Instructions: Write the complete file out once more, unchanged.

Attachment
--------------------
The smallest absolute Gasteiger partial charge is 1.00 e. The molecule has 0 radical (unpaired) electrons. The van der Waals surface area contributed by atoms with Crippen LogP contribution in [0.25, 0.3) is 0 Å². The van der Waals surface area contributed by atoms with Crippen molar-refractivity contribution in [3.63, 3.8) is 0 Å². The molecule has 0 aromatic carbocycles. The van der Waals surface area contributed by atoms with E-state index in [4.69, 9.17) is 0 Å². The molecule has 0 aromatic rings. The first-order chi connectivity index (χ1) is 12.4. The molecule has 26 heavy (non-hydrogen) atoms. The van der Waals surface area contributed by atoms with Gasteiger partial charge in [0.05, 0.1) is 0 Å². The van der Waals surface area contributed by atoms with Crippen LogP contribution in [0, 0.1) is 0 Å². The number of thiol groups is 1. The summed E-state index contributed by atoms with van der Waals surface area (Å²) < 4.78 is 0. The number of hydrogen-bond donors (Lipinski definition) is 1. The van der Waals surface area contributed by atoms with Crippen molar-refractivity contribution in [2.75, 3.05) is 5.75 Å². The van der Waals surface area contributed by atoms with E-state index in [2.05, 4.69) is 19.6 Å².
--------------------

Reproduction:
The smallest absolute Gasteiger partial charge is 1.00 e. The molecule has 0 radical (unpaired) electrons. The van der Waals surface area contributed by atoms with Crippen LogP contribution in [0.25, 0.3) is 0 Å². The van der Waals surface area contributed by atoms with Crippen molar-refractivity contribution in [3.63, 3.8) is 0 Å². The molecule has 0 aromatic carbocycles. The van der Waals surface area contributed by atoms with E-state index in [4.69, 9.17) is 0 Å². The molecule has 0 aromatic rings. The first-order chi connectivity index (χ1) is 12.4. The molecule has 26 heavy (non-hydrogen) atoms. The van der Waals surface area contributed by atoms with Gasteiger partial charge in [0.05, 0.1) is 0 Å². The van der Waals surface area contributed by atoms with Crippen LogP contribution in [0, 0.1) is 0 Å². The number of thiol groups is 1. The summed E-state index contributed by atoms with van der Waals surface area (Å²) < 4.78 is 0. The number of hydrogen-bond donors (Lipinski definition) is 1. The van der Waals surface area contributed by atoms with Crippen molar-refractivity contribution in [2.75, 3.05) is 5.75 Å². The van der Waals surface area contributed by atoms with E-state index in [2.05, 4.69) is 19.6 Å².